A third of workers dating colleagues had to keep their office romances a secret
TORONTO, Feb. 13, 2013 /CNW/ - Looking for love this Valentine's Day? It may just be in the cube next to you. Thirty-five per cent of workers said they have dated a co-worker at least once over the course of their career; 18 per cent reported dating co-workers at least twice. Twenty per cent of those who have dated a co-worker said their office romance led them to the altar. This is according to CareerBuilder's annual office romance survey of more than 400 workers in Canada, conducted online by Harris Interactive© between November 1 and November 30, 2012.
How Many Dated the Boss?
While the majority of relationships developed between peers, 25 per cent of workers who have dated someone at work said they have dated someone above them in the company hierarchy, and 15 per cent admitted to dating their boss. Men were more likely to date someone higher up in their organization – 29 per cent, compared to 21 per cent of women.
How Much Does Your Job Factor into Your Love Life?
Close to one in five workers (19 per cent) reported that what someone does for a living influences whether they would date that person. Seven per cent of workers said someone broke up with them because their job required too many hours at the office, they didn't make enough money or the person didn't like their line of work.
Do Opposites Really Attract?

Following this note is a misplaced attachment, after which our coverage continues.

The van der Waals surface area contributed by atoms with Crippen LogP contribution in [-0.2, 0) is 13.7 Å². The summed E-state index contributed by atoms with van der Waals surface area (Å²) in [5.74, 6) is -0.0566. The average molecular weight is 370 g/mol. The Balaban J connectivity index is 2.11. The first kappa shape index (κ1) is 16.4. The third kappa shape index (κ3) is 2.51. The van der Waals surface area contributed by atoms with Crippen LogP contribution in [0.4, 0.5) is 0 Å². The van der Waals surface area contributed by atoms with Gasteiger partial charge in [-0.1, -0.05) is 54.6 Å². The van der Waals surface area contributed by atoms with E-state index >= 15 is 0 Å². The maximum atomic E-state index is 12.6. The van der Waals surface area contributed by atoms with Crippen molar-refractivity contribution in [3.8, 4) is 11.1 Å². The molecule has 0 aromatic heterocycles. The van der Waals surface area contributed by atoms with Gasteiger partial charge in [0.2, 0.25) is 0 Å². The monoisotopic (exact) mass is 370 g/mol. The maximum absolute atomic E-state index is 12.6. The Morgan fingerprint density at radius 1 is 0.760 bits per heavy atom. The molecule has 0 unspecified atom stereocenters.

While the majority of workers tended to date people in different professions or functions, nearly one in five workers (18 per cent) reported that they are more attracted to people who have a similar job.
Where Do Office Romances Begin?
Social settings outside of the office were cited most often in regard to workers connecting on a romantic level. Happy hour after work (12 per cent), followed by love at first site (11 per cent), late night working (8 per cent), and running into each other outside of work (6 per cent) were among the most popular catalysts for dating co-workers.
Are Relationships Better Kept Secret?
Most workers who have had office romances said they were open about their dating situation. Thirty-three per cent reported they had to keep the relationship under wraps.
This survey was conducted online within Canada by Harris Interactive© on behalf of CareerBuilder.ca among 424 Canadian workers (employed full-time; not self-employed; non-government) ages 18 and over between November 1 and November 30, 2012 (percentages for some questions are based on a subset, based on their responses to certain questions). With a pure probability sample of 494 one could say with a 95 percent probability that the overall results have a sampling error of +/- 4.76 percentage points. Sampling error for data from sub-samples is higher and varies.
CareerBuilder.ca is a leading job site in Canada. Owned by Gannett Co., Inc. (NYSE: GCI), the Tribune Company, The McClatchy Company (NYSE: MNI), CareerBuilder.ca powers the career centers for more than 250 Canadian partners that reach national, local, industry and niche audiences. Job seekers visit CareerBuilder.ca every month to search for opportunities by industry, location, company and job type, sign up for automatic e-mail job alerts, and get advice on job hunting and career management. For more information about CareerBuilder.ca products and services, visit http://www.careerbuilder.ca.
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